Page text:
Monday, July 25, 2011

Lyrebird! A book from the heart.

Twelve years ago I visited the Healesville Sanctuary with my family and we were held captive by 'Nova' the resident male lyrebird. He danced and sang at our feet as if his life depended on it. And I suppose it does. Well ... the survival of his genes depends on his performance skills as it is through his singing and dancing he persuades a female to mate with him.

Since that time, and like a new convert, I have wanted to tell the world about this magical bird. And so now ... years later, I am doing just that.

I work very slowly - each word is polished, each sentence sounded. You can't write about a musician without attending to the musicality of your own language. The text for a picture book is almost done but I needed to visit Nova one more time and revisit the mountain home of the bird I'm writing about.

We drove up the Black Spur Road and turned down Archeron Way. Lyrebirds scuttled in front of the car. Every time we stopped and switched off the engine we could hear their full-throated singing. The Mountain Ash, the tallest flowering trees in the world, disappeared into the cloud and at times we found ourselves in a monochrome scene.

We called into Healesville and visited Nova. He was dancing when we arrived. When his keeper entered the enclosure with a bucket of wriggling food, he strode impressively passed us before taking to a branch and resuming his singing.

I'm counting the days until I can share with you my new book but in the meatime if you would like to hear a Lyrebird story and enjoy some archival footage of the first Lyrebird recorded and broadcast on the wirless click here.

Friday, July 22, 2011

Bernard Caleo: Melbourne Writer's Festival. 1 September 2011

Ted Smith's Kamishibai is off to the Melbourne Writer's Festival.

Ted, if you have been following the story, is my mate from the Newport Folk Club. Ted made this beautiful Kamishibai theatre to further my practice and to grow the storytelling scene in Melbourne.

Kamishibai, or 'paper theatre', is an old Japanese form of visual storytelling using beautiful illustrations and skilful narrative techniques.

Here's Bernard Caleo respectfully borrowing the Kamishibai for his presentation at Readings, No 4 in a series of talks and stories : What it is?
Details: Readings July 25

And then in September you can see him at the Melbourne Writer's Festival. In this session, Bernard Caleo will present kamishibai tales and share with the audience how to make and perform kamishibai back at school.
Details: Melbourne Writers Festival September 1

Tuesday, July 5, 2011

Workshops for Child Care workers

How does one teach confidence and repertoire?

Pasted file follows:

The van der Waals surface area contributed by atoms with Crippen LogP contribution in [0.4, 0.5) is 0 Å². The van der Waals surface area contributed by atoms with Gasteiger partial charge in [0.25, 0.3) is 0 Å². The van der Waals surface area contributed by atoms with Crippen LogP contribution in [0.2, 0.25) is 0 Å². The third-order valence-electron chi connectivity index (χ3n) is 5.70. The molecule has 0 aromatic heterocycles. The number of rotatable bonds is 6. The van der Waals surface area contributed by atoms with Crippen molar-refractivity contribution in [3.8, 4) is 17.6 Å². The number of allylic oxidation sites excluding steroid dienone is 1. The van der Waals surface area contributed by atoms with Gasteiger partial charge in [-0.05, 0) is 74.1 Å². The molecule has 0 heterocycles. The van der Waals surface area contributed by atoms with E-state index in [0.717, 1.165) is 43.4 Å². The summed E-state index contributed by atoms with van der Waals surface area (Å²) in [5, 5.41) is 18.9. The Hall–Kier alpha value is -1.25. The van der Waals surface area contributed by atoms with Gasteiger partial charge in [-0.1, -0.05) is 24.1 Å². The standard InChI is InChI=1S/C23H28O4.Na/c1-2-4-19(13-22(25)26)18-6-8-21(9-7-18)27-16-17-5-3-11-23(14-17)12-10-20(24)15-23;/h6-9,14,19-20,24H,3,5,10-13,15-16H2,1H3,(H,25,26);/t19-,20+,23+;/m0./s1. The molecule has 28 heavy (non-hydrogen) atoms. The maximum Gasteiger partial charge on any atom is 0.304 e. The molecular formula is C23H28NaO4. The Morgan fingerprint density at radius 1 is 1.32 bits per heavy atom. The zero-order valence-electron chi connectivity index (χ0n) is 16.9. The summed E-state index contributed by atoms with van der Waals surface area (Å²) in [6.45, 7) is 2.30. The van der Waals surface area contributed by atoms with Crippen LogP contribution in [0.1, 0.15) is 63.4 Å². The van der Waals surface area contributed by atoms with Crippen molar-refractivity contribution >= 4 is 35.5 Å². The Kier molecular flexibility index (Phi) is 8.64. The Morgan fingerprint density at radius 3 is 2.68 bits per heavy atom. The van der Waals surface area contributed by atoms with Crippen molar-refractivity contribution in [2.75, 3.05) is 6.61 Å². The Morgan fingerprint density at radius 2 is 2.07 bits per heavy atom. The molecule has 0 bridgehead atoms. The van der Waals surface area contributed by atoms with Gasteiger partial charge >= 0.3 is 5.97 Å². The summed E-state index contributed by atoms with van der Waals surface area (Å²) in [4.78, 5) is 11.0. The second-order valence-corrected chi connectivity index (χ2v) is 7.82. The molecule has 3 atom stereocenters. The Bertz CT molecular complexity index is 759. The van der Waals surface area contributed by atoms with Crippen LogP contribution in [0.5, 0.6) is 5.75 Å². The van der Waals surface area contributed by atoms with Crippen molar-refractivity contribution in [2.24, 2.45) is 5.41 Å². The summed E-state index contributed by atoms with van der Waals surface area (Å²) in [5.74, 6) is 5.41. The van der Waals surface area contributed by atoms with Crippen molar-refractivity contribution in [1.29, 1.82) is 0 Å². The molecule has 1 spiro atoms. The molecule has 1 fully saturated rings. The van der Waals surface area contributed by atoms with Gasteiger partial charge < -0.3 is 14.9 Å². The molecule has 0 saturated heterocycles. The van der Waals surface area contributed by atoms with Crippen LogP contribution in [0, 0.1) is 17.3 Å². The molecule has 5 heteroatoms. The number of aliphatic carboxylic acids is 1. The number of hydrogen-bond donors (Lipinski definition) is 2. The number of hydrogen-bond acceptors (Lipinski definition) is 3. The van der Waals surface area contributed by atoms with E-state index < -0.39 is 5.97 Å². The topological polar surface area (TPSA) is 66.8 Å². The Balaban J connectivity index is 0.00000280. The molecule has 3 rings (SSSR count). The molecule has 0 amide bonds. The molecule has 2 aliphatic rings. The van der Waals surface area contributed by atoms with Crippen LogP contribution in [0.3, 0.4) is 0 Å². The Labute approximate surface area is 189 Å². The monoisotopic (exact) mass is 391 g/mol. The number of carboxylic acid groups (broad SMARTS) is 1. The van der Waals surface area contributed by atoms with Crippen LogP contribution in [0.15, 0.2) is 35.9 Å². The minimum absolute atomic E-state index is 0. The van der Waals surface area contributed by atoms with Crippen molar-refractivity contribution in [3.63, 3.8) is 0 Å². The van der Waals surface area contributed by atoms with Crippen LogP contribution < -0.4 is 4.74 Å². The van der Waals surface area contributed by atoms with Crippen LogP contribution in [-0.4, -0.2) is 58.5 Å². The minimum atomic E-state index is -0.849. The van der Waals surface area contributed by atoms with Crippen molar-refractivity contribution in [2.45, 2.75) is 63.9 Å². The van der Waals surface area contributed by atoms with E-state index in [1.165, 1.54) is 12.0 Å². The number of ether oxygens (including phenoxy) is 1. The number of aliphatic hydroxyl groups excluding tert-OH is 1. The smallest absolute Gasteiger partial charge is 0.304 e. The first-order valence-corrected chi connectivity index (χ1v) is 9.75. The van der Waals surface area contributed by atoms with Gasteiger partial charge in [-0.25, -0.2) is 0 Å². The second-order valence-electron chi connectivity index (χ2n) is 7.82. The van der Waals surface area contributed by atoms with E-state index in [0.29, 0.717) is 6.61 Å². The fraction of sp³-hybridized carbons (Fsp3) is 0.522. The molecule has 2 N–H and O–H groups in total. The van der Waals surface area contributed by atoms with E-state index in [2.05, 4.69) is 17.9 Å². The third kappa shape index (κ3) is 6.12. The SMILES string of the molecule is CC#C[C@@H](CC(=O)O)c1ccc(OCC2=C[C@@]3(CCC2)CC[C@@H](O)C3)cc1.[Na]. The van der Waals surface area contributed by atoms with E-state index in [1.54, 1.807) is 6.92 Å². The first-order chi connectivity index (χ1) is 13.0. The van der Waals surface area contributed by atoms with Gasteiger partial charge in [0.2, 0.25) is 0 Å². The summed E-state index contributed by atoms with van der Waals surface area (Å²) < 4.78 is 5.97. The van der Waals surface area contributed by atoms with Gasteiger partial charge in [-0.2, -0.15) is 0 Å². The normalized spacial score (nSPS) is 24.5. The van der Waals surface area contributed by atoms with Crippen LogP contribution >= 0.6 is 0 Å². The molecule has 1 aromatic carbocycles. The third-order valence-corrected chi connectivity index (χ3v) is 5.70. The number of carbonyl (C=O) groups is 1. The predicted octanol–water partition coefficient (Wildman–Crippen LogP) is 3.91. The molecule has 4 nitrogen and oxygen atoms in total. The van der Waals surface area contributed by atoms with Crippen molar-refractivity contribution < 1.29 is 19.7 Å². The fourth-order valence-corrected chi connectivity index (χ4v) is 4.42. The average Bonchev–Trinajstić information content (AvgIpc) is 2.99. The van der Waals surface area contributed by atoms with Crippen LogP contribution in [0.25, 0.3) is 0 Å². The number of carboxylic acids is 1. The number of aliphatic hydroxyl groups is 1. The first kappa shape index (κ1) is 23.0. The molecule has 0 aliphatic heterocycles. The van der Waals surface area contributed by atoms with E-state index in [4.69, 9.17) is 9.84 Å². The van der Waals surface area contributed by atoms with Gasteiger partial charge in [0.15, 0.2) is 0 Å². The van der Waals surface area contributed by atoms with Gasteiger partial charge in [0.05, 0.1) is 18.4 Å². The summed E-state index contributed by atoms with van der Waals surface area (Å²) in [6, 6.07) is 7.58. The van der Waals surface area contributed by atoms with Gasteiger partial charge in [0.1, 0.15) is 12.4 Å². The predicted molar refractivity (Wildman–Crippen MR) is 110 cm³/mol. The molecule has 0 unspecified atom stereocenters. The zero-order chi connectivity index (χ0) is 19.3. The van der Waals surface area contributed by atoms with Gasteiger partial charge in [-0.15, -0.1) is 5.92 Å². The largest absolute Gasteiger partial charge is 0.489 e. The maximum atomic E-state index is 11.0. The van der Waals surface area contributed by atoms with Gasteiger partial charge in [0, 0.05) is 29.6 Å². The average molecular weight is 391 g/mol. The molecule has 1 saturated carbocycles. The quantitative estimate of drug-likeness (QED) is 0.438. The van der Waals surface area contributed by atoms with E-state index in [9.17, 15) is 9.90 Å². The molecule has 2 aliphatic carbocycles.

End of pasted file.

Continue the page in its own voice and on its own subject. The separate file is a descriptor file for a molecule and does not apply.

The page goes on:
Well after a bit of a chat about storytelling we brainstormed as many rhymes and chants as we could remember and one at a time participants took to the chair and shared their knowledge.

Sitting on cushions and with the perspective of a small child we clapped, nodded and stomped away 2 hours.

As facilitator I was challenged keeping up with the pace and taking notes.

Several of the participants were new to this centre and fearless in their willingness to have a go.

To an outsider we must have looked quite nutty but there is no doubt in my mind that PD days like this are a fabulous time to refresh and expand.

These workers are passing on some of the oldest pieces of our oral culture and adding new bits on the way.

My head felt like it had been in the washing machine when it was all over!!!

WORDS WORDS WORDS. Newport Folk Festival 2011

It was my happy task to organise and co host with Greg Jenkins, WORDS WORDS WORDS 2011 for the Newport Folk Festival.

This was the fourth festival - a celebration of music, dance, spoken word and visual art - a truly embracing event.

Three writers groups were represented in the throng - Western Union, Newport and TISSG (The Incredibly Supportive Songwriters Group) as well as individuals with no group associations.

Gerry Nelson attended to the music - warming the room and making our guests welcome. This year Gerry invited Tiffany Ball to join him and together they are known as the G and T.

We enjoyed presentations fromm children's
authors - Claire Saxby and Lee Fox. Pictured here is Lee
reading from her latest Ella Kazoo Will Not Go To Sleep illustrated by Cathy Wilcox.

We had Michael Reynolds step up to the mic. Michael has hosted Passionate Tongues Poetry every fortnight in Brunswick for nearly 12 years. He also is a photographer for poetry and music events, has published a book of poetry in 2008 and received the Sandy McLeod Award in 2009 for services to Melbourne poetry.

Michael has been a supporter of WORDS since the beginning advising and guiding us.

There were so many who contributed to make
this event a happening thang - too many to mention. But I have to share these beautiful pics of James Howard
(Henry Lawson). James brought a tear to our eyes with a piece about drinking - being drunk in fact.

And finally my mate Dave Davies. Dave is a regular reciter of verse and prose at Folk Club events and no Festival would be complete without him.

Michael Reynolds kindly took these photos with my pocket digital - his beautiful camera was out of action. Thankyou Michael. The Pic of Mike was supplied by Claire Saxby


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